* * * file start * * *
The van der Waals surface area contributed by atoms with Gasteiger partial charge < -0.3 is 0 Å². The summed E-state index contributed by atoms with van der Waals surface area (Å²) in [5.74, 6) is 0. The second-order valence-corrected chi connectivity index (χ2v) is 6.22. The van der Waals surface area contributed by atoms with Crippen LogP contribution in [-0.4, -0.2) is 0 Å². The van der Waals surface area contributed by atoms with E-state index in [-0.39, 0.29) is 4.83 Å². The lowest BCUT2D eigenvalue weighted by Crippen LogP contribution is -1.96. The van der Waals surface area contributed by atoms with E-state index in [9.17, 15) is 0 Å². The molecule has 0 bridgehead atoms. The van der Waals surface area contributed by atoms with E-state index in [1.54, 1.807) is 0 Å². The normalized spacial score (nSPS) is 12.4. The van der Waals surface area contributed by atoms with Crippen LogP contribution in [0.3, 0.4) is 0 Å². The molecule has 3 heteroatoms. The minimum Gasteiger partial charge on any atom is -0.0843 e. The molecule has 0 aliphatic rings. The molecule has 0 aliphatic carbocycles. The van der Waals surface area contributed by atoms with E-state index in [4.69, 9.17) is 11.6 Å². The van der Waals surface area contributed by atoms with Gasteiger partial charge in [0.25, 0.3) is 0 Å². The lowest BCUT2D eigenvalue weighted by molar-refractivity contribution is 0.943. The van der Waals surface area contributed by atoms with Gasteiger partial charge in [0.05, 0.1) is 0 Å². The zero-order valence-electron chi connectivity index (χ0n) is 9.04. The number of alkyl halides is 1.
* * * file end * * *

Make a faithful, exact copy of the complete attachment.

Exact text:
The van der Waals surface area contributed by atoms with Gasteiger partial charge < -0.3 is 0 Å². The summed E-state index contributed by atoms with van der Waals surface area (Å²) in [5.74, 6) is 0. The second-order valence-corrected chi connectivity index (χ2v) is 6.22. The van der Waals surface area contributed by atoms with Crippen LogP contribution in [-0.4, -0.2) is 0 Å². The van der Waals surface area contributed by atoms with E-state index in [-0.39, 0.29) is 4.83 Å². The lowest BCUT2D eigenvalue weighted by Crippen LogP contribution is -1.96. The van der Waals surface area contributed by atoms with E-state index in [9.17, 15) is 0 Å². The molecule has 0 bridgehead atoms. The van der Waals surface area contributed by atoms with E-state index in [1.54, 1.807) is 0 Å². The normalized spacial score (nSPS) is 12.4. The van der Waals surface area contributed by atoms with Crippen LogP contribution in [0.3, 0.4) is 0 Å². The molecule has 3 heteroatoms. The minimum Gasteiger partial charge on any atom is -0.0843 e. The molecule has 0 aliphatic rings. The molecule has 0 aliphatic carbocycles. The van der Waals surface area contributed by atoms with E-state index in [4.69, 9.17) is 11.6 Å². The van der Waals surface area contributed by atoms with Gasteiger partial charge in [0.25, 0.3) is 0 Å². The lowest BCUT2D eigenvalue weighted by molar-refractivity contribution is 0.943. The van der Waals surface area contributed by atoms with Gasteiger partial charge in [0.05, 0.1) is 0 Å². The zero-order valence-electron chi connectivity index (χ0n) is 9.04. The number of alkyl halides is 1.